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Come on, Trump won’t help push vaccinations | Letters
Here’s what readers are saying in Monday’s letters to the editor.
Former U.S. President Donald Trump speaks during the Conservative Political Action Conference CPAC held at the Hilton Anatole on July 11, 2021, in Dallas, Texas.
Former U.S. President Donald Trump speaks during the Conservative Political Action Conference CPAC held at the Hilton Anatole on July 11, 2021, in Dallas, Texas. [ BRANDON BELL | Getty Images North America ]
Published Jul. 19

Not a man of science

Vaccine effort could use a ‘Trump Bump’ | Editorial, July 18

How the Tampa Bay Times Editorial Board could envision this country improving its health and ridding itself of COVID-19 by relying on an anti-science demagogue like Donald Trump is frighteningly fascinating. Editorial board members seem to have forgotten some things. Remember when Trump stated that COVID-19 would simply “poof” and disappear months and months ago? That taking hydroxychloroquine would get rid of COVID? When he touted bleach as sound treatment? Trump repeatedly reminded us that COVID was a “Chinese virus,” stoking the flames of international distrust and ethnic prejudice and tensions. So do you all really think Trump is going to do a 180 and become “reborn” as an ambassador for science and established medical protocol?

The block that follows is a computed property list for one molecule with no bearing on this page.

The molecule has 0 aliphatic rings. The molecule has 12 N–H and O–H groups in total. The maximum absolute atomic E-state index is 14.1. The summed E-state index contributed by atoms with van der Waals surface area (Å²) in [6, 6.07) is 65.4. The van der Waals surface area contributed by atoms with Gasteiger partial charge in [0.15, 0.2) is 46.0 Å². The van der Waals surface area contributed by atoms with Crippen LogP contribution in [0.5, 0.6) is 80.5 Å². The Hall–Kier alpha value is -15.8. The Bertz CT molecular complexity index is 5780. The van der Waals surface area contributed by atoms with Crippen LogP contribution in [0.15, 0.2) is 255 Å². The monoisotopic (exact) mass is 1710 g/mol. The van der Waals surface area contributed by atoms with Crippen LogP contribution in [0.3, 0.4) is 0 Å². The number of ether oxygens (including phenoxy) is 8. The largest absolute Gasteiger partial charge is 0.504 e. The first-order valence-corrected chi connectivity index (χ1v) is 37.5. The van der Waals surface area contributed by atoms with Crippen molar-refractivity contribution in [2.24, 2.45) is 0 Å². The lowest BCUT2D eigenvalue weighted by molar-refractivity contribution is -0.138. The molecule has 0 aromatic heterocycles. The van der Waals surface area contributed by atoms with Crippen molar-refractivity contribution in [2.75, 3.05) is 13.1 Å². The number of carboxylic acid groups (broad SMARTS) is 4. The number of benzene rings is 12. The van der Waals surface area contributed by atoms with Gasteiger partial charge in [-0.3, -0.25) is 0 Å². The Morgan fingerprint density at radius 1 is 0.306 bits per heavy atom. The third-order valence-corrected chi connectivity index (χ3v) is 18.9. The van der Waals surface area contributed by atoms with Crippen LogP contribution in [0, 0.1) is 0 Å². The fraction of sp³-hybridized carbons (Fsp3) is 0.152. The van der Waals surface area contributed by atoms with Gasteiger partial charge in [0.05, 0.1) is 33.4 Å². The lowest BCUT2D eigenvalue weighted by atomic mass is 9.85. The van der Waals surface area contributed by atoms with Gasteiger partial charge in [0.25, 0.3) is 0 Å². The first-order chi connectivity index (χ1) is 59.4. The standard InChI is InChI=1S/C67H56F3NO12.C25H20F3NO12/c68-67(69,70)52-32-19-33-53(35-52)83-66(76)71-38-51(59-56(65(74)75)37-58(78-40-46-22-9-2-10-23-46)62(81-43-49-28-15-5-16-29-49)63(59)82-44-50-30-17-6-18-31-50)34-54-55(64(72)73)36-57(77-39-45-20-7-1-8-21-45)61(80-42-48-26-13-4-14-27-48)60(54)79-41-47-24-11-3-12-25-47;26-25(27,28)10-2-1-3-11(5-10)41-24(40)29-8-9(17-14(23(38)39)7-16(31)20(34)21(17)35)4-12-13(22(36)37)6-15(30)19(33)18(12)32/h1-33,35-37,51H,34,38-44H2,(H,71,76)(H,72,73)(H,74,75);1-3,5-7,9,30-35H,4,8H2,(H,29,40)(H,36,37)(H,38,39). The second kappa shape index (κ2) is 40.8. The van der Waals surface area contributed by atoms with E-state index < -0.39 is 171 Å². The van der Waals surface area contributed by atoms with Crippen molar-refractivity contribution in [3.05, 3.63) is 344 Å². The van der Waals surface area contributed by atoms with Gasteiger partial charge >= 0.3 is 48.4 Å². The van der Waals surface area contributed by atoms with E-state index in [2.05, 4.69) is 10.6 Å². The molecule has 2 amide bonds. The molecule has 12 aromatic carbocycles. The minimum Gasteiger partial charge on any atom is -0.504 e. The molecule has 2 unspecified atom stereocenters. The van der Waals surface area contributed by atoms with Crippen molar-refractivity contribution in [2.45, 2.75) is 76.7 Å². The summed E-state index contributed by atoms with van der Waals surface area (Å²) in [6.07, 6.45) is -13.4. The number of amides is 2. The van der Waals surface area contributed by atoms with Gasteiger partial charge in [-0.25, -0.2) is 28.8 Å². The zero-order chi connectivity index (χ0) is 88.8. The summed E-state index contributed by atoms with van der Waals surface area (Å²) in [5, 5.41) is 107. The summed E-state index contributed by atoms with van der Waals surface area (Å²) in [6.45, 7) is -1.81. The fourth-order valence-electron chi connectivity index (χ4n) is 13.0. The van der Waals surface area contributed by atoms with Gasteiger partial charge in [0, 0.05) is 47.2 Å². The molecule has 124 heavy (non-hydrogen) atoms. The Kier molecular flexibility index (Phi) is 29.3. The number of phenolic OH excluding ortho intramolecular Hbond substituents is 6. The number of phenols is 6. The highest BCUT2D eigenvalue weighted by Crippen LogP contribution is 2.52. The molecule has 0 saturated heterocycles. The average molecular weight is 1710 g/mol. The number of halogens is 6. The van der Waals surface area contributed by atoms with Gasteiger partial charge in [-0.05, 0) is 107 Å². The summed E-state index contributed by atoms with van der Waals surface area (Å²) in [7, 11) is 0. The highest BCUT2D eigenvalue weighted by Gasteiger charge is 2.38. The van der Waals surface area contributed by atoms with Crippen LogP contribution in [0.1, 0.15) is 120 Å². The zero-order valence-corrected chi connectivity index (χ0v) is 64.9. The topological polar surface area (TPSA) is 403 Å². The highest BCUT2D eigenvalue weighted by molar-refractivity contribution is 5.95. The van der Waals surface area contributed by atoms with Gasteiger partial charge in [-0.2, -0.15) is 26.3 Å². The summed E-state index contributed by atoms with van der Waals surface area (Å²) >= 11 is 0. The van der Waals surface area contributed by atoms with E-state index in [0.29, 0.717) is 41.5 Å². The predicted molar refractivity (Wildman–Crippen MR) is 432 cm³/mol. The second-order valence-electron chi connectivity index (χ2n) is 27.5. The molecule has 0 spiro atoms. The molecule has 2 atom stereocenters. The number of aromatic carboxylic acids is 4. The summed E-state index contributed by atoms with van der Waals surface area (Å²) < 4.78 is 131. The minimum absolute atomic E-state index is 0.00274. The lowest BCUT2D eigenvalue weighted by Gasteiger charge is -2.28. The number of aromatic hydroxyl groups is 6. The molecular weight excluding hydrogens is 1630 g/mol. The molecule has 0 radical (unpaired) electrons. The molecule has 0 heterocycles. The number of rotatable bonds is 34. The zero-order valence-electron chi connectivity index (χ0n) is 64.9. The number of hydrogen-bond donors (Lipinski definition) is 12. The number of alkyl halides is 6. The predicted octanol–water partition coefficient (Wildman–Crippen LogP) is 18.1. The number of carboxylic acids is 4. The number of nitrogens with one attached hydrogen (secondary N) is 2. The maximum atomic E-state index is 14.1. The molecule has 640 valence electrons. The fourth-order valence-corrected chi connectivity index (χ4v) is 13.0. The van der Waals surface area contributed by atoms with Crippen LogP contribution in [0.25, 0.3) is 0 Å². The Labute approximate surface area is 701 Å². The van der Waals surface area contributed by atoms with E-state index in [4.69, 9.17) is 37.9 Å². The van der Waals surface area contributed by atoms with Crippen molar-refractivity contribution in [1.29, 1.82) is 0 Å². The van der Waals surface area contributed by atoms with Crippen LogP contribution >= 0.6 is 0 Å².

Ron Thuemler, Tampa

What protests are allowed?

Can Florida protesters supporting Cuba face penalties under anti–riot law? | July 13

I support the Cuban demonstrators as it is their right in our great country to do that — protest. The governor would appear to be hypocritical on whether or not his new new anti-riot applied to the Cuban demonstrators who shut down streets. Well okay. Is it because they are good and dependable voters? Will he show the same consideration for other legal demonstrations such as the plight of farmworkers, the Israel-Palestinian issue, the abortion issue, race relations and discrimination, equal rights, housing, Muslim discrimination, etc.? There was not a “riot,” just a gathering of concerned Americans following their right to protest. Good for them.

Ross P. Alander, Tampa

The aims of education

New civics curriculum approved | July 15

“We’re going to teach our kids about the evil of things like communism and socialism,” Gov. Ron DeSantis said. No, governor, the purpose of education is not to teach the evil of things; it is to teach students to become critical thinkers by researching the facts with the use of primary source documents and holding informed discussions using facts and philosophies. Education is about listening to all sides of an issue and using those skills to make informed decisions. Education is not to teach students the reason that things are evil.

Carol Hess, Hudson